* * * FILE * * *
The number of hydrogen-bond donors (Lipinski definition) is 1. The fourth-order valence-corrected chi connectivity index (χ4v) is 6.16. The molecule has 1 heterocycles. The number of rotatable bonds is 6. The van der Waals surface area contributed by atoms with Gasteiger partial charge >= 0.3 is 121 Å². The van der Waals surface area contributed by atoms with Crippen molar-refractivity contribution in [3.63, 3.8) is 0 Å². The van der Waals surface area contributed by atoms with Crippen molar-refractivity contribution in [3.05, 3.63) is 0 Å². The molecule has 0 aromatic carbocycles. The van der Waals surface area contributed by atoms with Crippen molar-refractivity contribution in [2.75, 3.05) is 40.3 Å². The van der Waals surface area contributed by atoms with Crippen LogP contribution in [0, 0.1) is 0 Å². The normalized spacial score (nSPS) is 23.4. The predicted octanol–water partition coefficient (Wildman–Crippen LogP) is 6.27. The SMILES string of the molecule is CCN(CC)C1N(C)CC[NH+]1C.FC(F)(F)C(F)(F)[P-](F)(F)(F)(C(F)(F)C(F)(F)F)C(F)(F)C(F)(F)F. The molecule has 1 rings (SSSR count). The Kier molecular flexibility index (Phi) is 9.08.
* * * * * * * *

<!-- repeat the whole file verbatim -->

The number of hydrogen-bond donors (Lipinski definition) is 1. The fourth-order valence-corrected chi connectivity index (χ4v) is 6.16. The molecule has 1 heterocycles. The number of rotatable bonds is 6. The van der Waals surface area contributed by atoms with Gasteiger partial charge >= 0.3 is 121 Å². The van der Waals surface area contributed by atoms with Crippen molar-refractivity contribution in [3.63, 3.8) is 0 Å². The van der Waals surface area contributed by atoms with Crippen molar-refractivity contribution in [3.05, 3.63) is 0 Å². The molecule has 0 aromatic carbocycles. The van der Waals surface area contributed by atoms with Crippen molar-refractivity contribution in [2.75, 3.05) is 40.3 Å². The van der Waals surface area contributed by atoms with Crippen LogP contribution in [0, 0.1) is 0 Å². The normalized spacial score (nSPS) is 23.4. The predicted octanol–water partition coefficient (Wildman–Crippen LogP) is 6.27. The SMILES string of the molecule is CCN(CC)C1N(C)CC[NH+]1C.FC(F)(F)C(F)(F)[P-](F)(F)(F)(C(F)(F)C(F)(F)F)C(F)(F)C(F)(F)F. The molecule has 1 rings (SSSR count). The Kier molecular flexibility index (Phi) is 9.08.